Should We Worry about the Quantum Apocalypse?

By Fay Capstick

The BBC recently ran an article about the risk of a future quantum apocalypse This week we shall look at what quantum computing is, how far progress has come developing quantum computers, what a quantum apocalypse could be and whether we can do anything to avoid it happening.

What is quantum computing?

Quantum computing is the idea of using quantum theory principles to develop computer technology. So what is quantum theory? Quantum theory is a branch of physics that attempts to explain the behaviour of energy and material on the atomic and sub-atomic levels.

Instead of encoding data using bits with a value of 1 or 0, quantum computers encode in qubits (quantum bits). Subatomic particles can exist in more that one state, so they can be a 1 and a 0 simultaneously. This is called superpositioning. The power of quantum computers grows exponentially as more qubits are added, something that does not happen when more transistors are added to traditional computers.

Quantum computers use quantum entanglement. This enables them to carry out calculations much faster while using less energy. This has profound implications for what it is possible to achieve with quantum computing.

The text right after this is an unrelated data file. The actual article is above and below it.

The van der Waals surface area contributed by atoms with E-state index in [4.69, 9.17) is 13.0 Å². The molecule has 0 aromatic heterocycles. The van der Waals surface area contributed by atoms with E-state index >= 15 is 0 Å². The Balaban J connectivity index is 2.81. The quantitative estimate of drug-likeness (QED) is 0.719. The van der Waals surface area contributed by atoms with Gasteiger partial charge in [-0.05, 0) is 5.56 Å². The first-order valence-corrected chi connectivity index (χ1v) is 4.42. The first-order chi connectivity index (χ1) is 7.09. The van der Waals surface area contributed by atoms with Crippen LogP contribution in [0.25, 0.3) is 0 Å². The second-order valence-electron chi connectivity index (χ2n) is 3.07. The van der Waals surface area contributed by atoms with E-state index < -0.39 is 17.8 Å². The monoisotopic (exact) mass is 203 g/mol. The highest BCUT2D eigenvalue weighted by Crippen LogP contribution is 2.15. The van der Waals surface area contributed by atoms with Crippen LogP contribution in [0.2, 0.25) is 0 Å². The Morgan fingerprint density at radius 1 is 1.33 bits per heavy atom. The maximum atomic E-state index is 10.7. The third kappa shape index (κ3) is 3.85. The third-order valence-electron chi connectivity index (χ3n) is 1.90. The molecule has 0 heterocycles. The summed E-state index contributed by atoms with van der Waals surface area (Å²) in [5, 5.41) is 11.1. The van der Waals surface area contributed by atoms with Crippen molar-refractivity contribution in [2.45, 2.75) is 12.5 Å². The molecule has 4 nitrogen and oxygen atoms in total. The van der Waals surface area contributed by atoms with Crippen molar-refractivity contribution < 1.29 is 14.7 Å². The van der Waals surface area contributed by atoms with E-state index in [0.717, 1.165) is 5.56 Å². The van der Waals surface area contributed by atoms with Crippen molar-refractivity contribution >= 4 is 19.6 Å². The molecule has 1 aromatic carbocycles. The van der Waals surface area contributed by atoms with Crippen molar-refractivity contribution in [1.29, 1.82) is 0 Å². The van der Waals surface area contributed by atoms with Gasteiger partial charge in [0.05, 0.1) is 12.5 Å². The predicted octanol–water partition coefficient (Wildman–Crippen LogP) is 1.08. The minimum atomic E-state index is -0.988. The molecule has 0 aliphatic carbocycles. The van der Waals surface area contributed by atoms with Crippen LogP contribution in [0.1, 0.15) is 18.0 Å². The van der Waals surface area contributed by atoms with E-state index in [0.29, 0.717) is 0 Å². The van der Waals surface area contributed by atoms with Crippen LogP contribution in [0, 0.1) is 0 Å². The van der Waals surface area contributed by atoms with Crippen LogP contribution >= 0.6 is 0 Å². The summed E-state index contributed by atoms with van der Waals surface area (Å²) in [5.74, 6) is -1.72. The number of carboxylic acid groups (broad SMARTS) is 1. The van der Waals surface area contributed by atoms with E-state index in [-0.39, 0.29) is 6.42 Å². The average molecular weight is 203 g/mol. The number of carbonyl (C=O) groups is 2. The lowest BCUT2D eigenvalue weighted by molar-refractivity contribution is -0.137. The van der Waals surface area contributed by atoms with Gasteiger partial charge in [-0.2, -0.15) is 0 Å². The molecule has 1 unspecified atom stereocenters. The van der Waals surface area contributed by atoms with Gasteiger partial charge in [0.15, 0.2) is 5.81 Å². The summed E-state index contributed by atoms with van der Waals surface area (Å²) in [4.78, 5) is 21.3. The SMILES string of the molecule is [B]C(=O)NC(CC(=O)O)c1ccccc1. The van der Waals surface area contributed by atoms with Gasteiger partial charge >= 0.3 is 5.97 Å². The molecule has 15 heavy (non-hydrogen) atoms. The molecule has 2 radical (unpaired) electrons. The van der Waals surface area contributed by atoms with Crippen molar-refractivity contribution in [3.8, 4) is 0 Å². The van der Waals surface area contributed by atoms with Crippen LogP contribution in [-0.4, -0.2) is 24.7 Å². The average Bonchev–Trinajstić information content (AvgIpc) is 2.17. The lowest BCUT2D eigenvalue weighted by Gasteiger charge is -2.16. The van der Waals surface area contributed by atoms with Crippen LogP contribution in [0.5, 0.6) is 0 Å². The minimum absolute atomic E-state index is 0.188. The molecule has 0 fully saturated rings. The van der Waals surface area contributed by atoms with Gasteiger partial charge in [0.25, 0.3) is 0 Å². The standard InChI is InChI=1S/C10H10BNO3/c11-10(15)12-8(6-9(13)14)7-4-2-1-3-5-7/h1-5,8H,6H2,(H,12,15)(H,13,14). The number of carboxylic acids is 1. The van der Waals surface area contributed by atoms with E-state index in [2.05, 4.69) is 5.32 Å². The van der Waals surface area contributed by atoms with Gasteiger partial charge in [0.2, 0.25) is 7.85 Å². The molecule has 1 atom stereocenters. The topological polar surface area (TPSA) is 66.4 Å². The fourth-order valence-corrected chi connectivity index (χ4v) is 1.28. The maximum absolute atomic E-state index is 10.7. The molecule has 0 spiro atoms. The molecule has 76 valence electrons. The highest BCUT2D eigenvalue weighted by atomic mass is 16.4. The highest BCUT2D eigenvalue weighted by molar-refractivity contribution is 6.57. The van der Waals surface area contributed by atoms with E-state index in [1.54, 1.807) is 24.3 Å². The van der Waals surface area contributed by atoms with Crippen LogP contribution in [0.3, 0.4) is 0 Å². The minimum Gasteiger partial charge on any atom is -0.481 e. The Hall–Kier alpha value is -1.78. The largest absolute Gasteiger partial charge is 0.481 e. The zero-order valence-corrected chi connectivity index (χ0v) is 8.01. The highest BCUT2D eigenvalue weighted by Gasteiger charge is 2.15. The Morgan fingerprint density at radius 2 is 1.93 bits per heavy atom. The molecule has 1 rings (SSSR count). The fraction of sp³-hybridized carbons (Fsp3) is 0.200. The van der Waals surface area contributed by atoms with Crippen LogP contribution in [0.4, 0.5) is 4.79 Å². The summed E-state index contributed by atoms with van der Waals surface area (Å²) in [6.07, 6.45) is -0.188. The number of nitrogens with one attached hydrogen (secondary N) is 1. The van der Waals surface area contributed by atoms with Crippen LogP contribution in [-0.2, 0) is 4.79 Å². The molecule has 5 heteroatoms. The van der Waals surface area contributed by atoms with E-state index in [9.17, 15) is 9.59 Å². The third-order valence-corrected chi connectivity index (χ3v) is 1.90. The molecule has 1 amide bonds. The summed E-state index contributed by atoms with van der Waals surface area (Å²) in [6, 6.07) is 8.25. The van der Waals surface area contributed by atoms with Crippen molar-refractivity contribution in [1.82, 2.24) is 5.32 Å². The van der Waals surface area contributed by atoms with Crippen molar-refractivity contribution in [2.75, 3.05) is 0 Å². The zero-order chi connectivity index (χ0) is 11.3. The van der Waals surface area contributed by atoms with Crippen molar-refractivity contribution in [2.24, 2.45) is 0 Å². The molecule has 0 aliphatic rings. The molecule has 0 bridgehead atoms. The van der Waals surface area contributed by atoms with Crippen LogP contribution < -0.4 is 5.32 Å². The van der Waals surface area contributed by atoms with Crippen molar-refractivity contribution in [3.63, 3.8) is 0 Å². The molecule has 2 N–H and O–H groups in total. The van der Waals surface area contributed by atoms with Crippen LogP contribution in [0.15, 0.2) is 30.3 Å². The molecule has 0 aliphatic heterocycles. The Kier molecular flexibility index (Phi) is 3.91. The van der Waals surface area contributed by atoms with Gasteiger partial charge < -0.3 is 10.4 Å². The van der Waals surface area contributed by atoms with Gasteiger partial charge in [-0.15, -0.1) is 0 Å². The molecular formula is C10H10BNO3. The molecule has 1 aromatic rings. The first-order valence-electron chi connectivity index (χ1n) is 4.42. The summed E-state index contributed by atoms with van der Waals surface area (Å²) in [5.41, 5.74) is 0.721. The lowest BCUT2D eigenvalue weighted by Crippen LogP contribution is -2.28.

Why aren’t we using quantum computers at home?

To harness the power of qubits, quantum computers need quite specific conditions to operate. A qubit is unstable and they are only in their simultaneous state until they are vibrated or disturbed, at which point they become set in their state.

Quantum computers also need to be kept in a temperature similar to deep space to operate. This means that a way to have quantum computers in our laptops or other mobile devices has not yet been found. It also means that quantum computing as a field has been largely theoretical.

Do we have quantum computers yet?

Google, as of 2019, have a quantum computer, called Sycamore, with 53 qubits. The power of this is such that in 200 seconds it can perform calculations that would take a traditional computer 10,000 years ( This is a huge leap forward and gives Google ‘quantum supremacy’, but as yet it has no practical use (

IBM are hoping to have a 1,000 qubit quantum computer running by 2023 (

What is the quantum apocalypse?

When you send secure data over the internet, such as a WhatsApp message or click ‘buy now’ on an order, you are being protected by essentially a mathematical puzzle. Encryption means that only the machine at the other end can correctly decode the transmission and not any other machine that is eavesdropping.

A modern supercomputer could attempt to decode your message, but it would take millions of years of processing power. This means it is easier for hackers to try and guess your password than bother trying to decode your messages. Quantum computers will change this.